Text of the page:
Opening The Four Gates

One of the most common balancing and stress-relieving treatments is called “The Four Gates” and it’s just four points: two by your thumbs and two by your big toes.  It seems so simple, but it feels powerful! The 4 gates circulate energy throughout your body, improving your circulation, and releasing pain and stress out of the body. It works beautifully alone, or in combination with other points.

Together, these points are a great treatment for pain and stress, especially pain caused or aggravated by stress (think tight shoulders). We use it a lot for preventing menstrual cramps, releasing stress and anxiety, and easing headaches, tight muscles, and stress.

hi-2292499_1920Individually, the points by your thumbs enhance your immune system, reduce inflammation, ease pain, and treat anything to do with the face (headaches, facial pain, TMJ, allergies, colds, toothaches, acne, etc.) They are found at the place where your thumb rests on the opposite hand when you shake hands.

 

leg-1505033_1920The points by your big toes ease pain, calm the nervous system (for anxiety, depression, and other emotional issues), treat menstrual disorders, and assist your liver in detoxification. They are found in the depression between your big toe and second toe.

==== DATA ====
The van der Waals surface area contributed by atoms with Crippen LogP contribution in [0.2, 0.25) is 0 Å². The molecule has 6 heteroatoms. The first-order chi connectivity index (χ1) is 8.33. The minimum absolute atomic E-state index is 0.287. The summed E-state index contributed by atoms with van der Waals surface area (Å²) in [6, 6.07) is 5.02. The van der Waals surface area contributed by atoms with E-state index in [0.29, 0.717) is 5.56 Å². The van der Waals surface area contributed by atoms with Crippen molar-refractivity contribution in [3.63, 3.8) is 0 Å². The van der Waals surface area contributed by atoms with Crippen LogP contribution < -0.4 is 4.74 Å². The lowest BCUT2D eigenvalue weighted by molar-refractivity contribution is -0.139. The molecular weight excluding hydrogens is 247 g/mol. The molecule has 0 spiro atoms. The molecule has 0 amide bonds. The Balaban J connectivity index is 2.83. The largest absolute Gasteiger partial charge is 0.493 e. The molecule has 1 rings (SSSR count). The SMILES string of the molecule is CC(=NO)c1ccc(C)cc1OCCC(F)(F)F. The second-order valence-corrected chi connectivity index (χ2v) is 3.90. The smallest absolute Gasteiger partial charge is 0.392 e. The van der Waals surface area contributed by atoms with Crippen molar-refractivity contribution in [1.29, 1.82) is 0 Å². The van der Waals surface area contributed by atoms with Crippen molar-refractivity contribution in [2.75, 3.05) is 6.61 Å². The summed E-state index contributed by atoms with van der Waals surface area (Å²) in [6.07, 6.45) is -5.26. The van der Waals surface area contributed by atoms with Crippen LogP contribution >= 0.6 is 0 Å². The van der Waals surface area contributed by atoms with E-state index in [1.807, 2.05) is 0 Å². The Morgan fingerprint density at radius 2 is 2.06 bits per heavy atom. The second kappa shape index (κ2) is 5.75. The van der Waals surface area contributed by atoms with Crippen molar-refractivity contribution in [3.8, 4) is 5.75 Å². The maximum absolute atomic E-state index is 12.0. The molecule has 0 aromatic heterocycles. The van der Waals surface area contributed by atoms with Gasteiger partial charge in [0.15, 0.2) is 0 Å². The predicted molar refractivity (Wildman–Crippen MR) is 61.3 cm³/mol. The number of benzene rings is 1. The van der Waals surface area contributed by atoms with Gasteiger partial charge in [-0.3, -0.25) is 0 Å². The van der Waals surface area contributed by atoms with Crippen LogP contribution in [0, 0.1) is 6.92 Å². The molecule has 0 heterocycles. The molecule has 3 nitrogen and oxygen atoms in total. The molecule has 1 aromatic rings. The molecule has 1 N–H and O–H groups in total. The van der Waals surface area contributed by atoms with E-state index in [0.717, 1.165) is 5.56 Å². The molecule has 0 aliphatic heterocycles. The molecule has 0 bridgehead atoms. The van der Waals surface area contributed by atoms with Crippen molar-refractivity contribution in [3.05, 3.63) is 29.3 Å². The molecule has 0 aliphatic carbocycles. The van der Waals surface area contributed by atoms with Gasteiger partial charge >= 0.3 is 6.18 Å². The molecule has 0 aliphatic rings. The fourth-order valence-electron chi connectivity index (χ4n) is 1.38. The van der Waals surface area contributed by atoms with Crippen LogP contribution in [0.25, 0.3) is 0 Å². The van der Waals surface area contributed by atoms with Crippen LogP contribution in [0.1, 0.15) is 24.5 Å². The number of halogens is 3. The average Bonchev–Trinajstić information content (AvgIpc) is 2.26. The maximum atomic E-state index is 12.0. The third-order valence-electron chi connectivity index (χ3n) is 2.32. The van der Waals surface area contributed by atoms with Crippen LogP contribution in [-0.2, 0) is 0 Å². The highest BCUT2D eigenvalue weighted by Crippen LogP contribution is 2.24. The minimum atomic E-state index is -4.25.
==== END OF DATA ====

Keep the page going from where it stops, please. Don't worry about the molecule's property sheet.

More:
All information in this blog is for educational uses only. Always consult your doctor before taking any herbs or supplements, or changing or discontinuing your medications.


Contact us to see if your insurance covers services at our office!

Join the Prism Family! Subscribe to our newsletter and get $30 off your first visit.

For more herbal estrogens, ideas, and resources see my previous posts: Feminizing Herbs and “The Basics.”

Acupuncture, Endometriosis, Fertility and Pregnancy, For Providers, Menopause and Beyond, Prism Blog, Surgical Recovery, Transgender Wellness

Treating Post-Surgical Constipation

photo credit: Practical Cures on flickr CC

Constipation is extremely common post-surgery, especially in combination with constipating pain killers, less physical activity, and irregular fluid and food intake. Often a bowel movement is required before a hospital will let a patient go home, so encouraging this process is especially beneficial to get you home sooner.

Acupuncture

Acupuncture is extremely useful for alleviating postoperative constipation. Studies have shown that patients receiving regular acupuncture post-surgery actually perform better (have more frequent, easier,  less painful, more complete bowel movements) than those taking laxatives or stool softeners.

Points on your arms, legs, and abdomen are most frequently chosen for this purpose, especially points on either side of your navel and points on the stomach and large intestine ‘meridians’ (lines along the body in Chinese Medicine, sort of like dermatomes).

Acupressure

Several of these points can also be used at home as acupressure points for constipation. Press each point lightly (no more than an inch deep for abdominal points, about the pressure of holding hands for arm and leg points) for about 30 seconds at a time: